California Charity Fundraising Auctioneer and Auction Guidelines
Whether or not you choose California Coast Auctions for your charity fundraising auction, please make sure you follow these guidelines from Zack Krone, an experienced California charity fundraising auctioneer, to help make it a success.
Conduct the Auction on a day/night far enough in advance and preferably on a Friday or Saturday night.
Start auction with the best small / low ticket items to loosen the monetary mind set of the bidders and create excitement and desire amongst the bidders. It can aide in setting the tone and pace for the auction. Pick out items that with have broad appeal to everyone.
Never announce the value of an item or reserve price prior to the conducting of the auction. If so you will inadvertently set a psychological spending cap in the bidders mind. Do not set reserve prices too high or too low. It should be based on the actual value of the item. Research the actual retail value of the item as the reatil value of the item provided by donor’s are often inflated
Set a time when big ticket items will be sold, preferably at the height of the energy level of the crowd. End the auction with a couple grand finale items.
To maximize audience participation, conduct the auction after the crowd has settled in; eaten, and consumed several of their libations of choice.
Hold the auction before any spoken entertainment (stand up comedy) and after any musical entertainment. If there is a big name entertainer or entertainment ticket, conduct the auction prior to the entertainer/performer. So the audience will stay for the auction and not leave prior to the auction.
Keep all auction material in close proximity. i.e auction items and clerks desk close to the stage.
Display the auction items so every member of the audience can see them on stage. If necessary take pictures of the items and display them on a projection screen.
Never use the house sound system. The sound is thin, tin like and not pleasant to the ear. Use your own P.A system.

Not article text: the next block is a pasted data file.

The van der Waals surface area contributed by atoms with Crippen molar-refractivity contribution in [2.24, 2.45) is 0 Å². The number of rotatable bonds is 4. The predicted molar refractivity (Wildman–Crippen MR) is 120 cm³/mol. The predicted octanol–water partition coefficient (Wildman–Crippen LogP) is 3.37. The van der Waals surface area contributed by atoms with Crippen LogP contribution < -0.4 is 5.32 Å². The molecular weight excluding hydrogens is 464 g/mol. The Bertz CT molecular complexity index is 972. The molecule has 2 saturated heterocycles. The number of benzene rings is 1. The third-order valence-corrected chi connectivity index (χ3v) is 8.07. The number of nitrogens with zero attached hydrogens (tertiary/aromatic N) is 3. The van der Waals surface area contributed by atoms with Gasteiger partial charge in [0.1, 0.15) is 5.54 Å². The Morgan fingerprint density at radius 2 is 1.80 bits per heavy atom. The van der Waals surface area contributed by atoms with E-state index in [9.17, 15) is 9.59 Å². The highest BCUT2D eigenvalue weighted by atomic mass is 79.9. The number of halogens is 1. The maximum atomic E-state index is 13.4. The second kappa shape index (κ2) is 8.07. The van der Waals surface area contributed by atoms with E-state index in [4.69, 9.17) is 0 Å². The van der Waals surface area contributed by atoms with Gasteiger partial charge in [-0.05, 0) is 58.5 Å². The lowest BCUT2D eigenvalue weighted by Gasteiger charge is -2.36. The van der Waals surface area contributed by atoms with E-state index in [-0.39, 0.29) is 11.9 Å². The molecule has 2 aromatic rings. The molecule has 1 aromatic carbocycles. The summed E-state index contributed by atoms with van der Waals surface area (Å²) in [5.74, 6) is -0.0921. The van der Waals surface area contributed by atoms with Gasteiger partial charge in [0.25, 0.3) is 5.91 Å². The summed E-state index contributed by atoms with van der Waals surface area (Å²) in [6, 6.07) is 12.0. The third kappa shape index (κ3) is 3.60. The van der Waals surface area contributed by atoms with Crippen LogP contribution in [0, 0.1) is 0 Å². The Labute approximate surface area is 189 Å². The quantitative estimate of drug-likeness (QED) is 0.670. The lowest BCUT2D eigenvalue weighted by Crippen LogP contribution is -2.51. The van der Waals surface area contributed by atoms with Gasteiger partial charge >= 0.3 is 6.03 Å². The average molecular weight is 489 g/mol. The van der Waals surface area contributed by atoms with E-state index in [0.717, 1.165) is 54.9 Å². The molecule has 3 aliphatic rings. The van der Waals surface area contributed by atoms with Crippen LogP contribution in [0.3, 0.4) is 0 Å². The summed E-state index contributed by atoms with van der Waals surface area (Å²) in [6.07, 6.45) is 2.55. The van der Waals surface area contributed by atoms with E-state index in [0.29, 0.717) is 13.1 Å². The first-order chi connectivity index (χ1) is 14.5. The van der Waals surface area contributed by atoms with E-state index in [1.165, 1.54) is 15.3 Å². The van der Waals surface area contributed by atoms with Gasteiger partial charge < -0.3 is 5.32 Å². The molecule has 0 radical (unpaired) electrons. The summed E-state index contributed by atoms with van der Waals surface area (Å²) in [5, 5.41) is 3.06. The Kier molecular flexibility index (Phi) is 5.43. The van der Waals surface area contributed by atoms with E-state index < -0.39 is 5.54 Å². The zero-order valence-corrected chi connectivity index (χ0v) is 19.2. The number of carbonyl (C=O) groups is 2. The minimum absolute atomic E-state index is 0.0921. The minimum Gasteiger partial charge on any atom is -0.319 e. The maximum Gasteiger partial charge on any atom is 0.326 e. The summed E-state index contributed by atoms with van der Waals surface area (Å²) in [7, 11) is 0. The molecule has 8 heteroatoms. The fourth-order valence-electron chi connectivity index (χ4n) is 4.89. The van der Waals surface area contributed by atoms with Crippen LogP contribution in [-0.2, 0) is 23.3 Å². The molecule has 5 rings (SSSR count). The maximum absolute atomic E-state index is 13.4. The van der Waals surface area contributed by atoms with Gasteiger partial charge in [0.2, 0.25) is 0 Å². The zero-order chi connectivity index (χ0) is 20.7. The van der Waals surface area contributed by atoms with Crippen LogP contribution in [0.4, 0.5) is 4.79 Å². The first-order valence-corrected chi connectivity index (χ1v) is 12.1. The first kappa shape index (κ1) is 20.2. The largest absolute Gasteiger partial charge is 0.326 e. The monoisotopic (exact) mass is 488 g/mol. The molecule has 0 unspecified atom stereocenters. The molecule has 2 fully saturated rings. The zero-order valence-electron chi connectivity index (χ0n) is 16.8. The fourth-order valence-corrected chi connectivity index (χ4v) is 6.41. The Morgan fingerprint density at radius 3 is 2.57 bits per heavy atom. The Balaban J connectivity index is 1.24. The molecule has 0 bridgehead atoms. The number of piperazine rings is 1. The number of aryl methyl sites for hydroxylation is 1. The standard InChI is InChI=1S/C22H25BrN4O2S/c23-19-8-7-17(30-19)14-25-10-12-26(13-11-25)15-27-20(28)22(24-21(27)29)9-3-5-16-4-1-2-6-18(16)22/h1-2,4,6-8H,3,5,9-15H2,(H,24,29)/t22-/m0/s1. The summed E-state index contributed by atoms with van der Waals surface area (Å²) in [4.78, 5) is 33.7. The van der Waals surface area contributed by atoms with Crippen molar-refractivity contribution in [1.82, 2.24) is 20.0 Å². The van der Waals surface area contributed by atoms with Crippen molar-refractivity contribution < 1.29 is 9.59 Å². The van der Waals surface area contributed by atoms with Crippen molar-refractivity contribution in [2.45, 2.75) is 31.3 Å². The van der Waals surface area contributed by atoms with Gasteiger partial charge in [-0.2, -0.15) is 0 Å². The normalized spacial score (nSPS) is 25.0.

If Auction has more than 40 people in attendance use ring persons to spot bids
Conduct all clerking duties/information during the auction. The Clerks with keep track of the amount the lot/item has sold for and to which bidder. They should not be approached during the auction by bidders who did not win.
Have audience members’ register/sign in for the auction upon their entrance. With name, contact info, and signature to the agreement of auction terms and conditions as well as a monetary bind. i.e credit card number
Use wireless microphone. Auctioneer will interact and engage with the audience during the auction.
Like the theater…timing is everything: The order items are sold in. How long a sale of an item will take, keep the pace fast, light and energetic. If an item does not sell…move on so you do not stifle the energy of the auction. Put the item up for sale again (re run the item) later in the show.
The winning bidders can collect the items immediately after the auction is completed. This will ensure that the audience member does not leave before the auction is over or without paying.
Do not give the winning bidder the item until it is paid for.
Inspect the space prior to the auction for stage placement, sound and lighting system, available power outlets, phone jacks, internet access, bathroom proximity, back stage area.
Do not publicly announce the winners of silent auction items over the microphone. This takes time and is not an entertaining portion of any event. The best method to notifying guests that they are the winner of a silent auction item is to approach them 1 on 1. Have they sign for or pay for their item in a discreet and congratulatory fashion. If you do not have enough volunteers to fulfill this task then the 2nd best method is to create bulletin board of the winning bidders and the corresponding item. Place the bulletin next to the check out tables.
Place the silent auction tables in an area that is convenient and located in an area of heavy foot traffic. You want your guests to walk by the silent auction tables more than once. Never place the tables in an area where the guest can ignore them i.e. in a corner or in the back of the room. Ideally you want the silent auction tables to be in the vicinity of where guests will converse and congregate. Such as near the bar or buffet tables.